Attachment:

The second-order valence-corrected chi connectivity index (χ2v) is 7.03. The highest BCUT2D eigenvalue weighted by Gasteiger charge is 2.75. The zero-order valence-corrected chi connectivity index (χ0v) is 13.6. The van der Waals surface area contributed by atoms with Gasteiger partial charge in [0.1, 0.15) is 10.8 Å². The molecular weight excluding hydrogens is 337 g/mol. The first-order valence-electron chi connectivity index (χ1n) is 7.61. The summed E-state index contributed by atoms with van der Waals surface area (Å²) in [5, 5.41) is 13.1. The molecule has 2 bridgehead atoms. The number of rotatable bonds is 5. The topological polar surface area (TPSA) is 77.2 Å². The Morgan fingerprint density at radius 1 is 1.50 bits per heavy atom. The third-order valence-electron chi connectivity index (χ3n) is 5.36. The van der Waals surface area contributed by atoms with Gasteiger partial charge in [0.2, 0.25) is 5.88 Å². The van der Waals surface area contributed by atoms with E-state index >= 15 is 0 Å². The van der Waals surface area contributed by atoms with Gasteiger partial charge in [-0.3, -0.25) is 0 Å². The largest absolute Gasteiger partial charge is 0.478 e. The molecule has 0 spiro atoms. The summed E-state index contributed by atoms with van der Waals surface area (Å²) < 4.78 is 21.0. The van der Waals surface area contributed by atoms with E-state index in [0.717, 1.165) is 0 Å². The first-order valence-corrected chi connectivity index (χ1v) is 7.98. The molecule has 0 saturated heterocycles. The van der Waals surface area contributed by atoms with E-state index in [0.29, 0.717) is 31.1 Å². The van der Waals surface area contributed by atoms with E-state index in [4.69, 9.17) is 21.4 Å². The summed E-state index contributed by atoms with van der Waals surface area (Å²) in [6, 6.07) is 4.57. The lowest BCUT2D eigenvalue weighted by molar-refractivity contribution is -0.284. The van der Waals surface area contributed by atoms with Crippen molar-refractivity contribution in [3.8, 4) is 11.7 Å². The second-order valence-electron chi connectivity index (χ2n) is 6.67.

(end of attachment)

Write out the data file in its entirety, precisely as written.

The second-order valence-corrected chi connectivity index (χ2v) is 7.03. The highest BCUT2D eigenvalue weighted by Gasteiger charge is 2.75. The zero-order valence-corrected chi connectivity index (χ0v) is 13.6. The van der Waals surface area contributed by atoms with Gasteiger partial charge in [0.1, 0.15) is 10.8 Å². The molecular weight excluding hydrogens is 337 g/mol. The first-order valence-electron chi connectivity index (χ1n) is 7.61. The summed E-state index contributed by atoms with van der Waals surface area (Å²) in [5, 5.41) is 13.1. The molecule has 2 bridgehead atoms. The number of rotatable bonds is 5. The topological polar surface area (TPSA) is 77.2 Å². The Morgan fingerprint density at radius 1 is 1.50 bits per heavy atom. The third-order valence-electron chi connectivity index (χ3n) is 5.36. The van der Waals surface area contributed by atoms with Gasteiger partial charge in [0.2, 0.25) is 5.88 Å². The van der Waals surface area contributed by atoms with E-state index >= 15 is 0 Å². The van der Waals surface area contributed by atoms with Gasteiger partial charge in [-0.3, -0.25) is 0 Å². The largest absolute Gasteiger partial charge is 0.478 e. The molecule has 0 spiro atoms. The summed E-state index contributed by atoms with van der Waals surface area (Å²) < 4.78 is 21.0. The van der Waals surface area contributed by atoms with E-state index in [0.717, 1.165) is 0 Å². The first-order valence-corrected chi connectivity index (χ1v) is 7.98. The molecule has 0 saturated heterocycles. The van der Waals surface area contributed by atoms with E-state index in [0.29, 0.717) is 31.1 Å². The van der Waals surface area contributed by atoms with E-state index in [4.69, 9.17) is 21.4 Å². The summed E-state index contributed by atoms with van der Waals surface area (Å²) in [6, 6.07) is 4.57. The lowest BCUT2D eigenvalue weighted by molar-refractivity contribution is -0.284. The van der Waals surface area contributed by atoms with Crippen molar-refractivity contribution in [3.8, 4) is 11.7 Å². The second-order valence-electron chi connectivity index (χ2n) is 6.67.